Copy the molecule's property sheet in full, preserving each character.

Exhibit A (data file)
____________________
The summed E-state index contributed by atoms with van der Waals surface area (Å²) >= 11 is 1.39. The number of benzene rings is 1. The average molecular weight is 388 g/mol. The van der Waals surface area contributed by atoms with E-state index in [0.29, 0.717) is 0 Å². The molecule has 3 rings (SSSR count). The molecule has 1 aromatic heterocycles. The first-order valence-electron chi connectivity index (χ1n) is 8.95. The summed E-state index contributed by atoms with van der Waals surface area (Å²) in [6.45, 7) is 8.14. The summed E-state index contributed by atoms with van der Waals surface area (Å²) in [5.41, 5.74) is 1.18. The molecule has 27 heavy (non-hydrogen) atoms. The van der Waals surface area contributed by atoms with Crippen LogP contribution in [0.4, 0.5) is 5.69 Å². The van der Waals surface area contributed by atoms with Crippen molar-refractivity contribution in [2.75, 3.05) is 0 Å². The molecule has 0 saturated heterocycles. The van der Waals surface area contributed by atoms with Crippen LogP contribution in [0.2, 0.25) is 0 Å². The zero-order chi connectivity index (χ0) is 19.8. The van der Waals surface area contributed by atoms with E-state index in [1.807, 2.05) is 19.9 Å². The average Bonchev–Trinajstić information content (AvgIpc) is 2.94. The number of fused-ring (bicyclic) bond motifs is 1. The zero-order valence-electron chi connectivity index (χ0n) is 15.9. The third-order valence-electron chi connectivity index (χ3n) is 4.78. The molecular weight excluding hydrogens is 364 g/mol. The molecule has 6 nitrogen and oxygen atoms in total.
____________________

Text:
The summed E-state index contributed by atoms with van der Waals surface area (Å²) >= 11 is 1.39. The number of benzene rings is 1. The average molecular weight is 388 g/mol. The van der Waals surface area contributed by atoms with E-state index in [0.29, 0.717) is 0 Å². The molecule has 3 rings (SSSR count). The molecule has 1 aromatic heterocycles. The first-order valence-electron chi connectivity index (χ1n) is 8.95. The summed E-state index contributed by atoms with van der Waals surface area (Å²) in [6.45, 7) is 8.14. The summed E-state index contributed by atoms with van der Waals surface area (Å²) in [5.41, 5.74) is 1.18. The molecule has 27 heavy (non-hydrogen) atoms. The van der Waals surface area contributed by atoms with Crippen LogP contribution in [0.4, 0.5) is 5.69 Å². The van der Waals surface area contributed by atoms with Crippen molar-refractivity contribution in [2.75, 3.05) is 0 Å². The molecule has 0 saturated heterocycles. The van der Waals surface area contributed by atoms with Crippen LogP contribution in [0.2, 0.25) is 0 Å². The zero-order chi connectivity index (χ0) is 19.8. The van der Waals surface area contributed by atoms with E-state index in [1.807, 2.05) is 19.9 Å². The average Bonchev–Trinajstić information content (AvgIpc) is 2.94. The number of fused-ring (bicyclic) bond motifs is 1. The zero-order valence-electron chi connectivity index (χ0n) is 15.9. The third-order valence-electron chi connectivity index (χ3n) is 4.78. The molecular weight excluding hydrogens is 364 g/mol. The molecule has 6 nitrogen and oxygen atoms in total.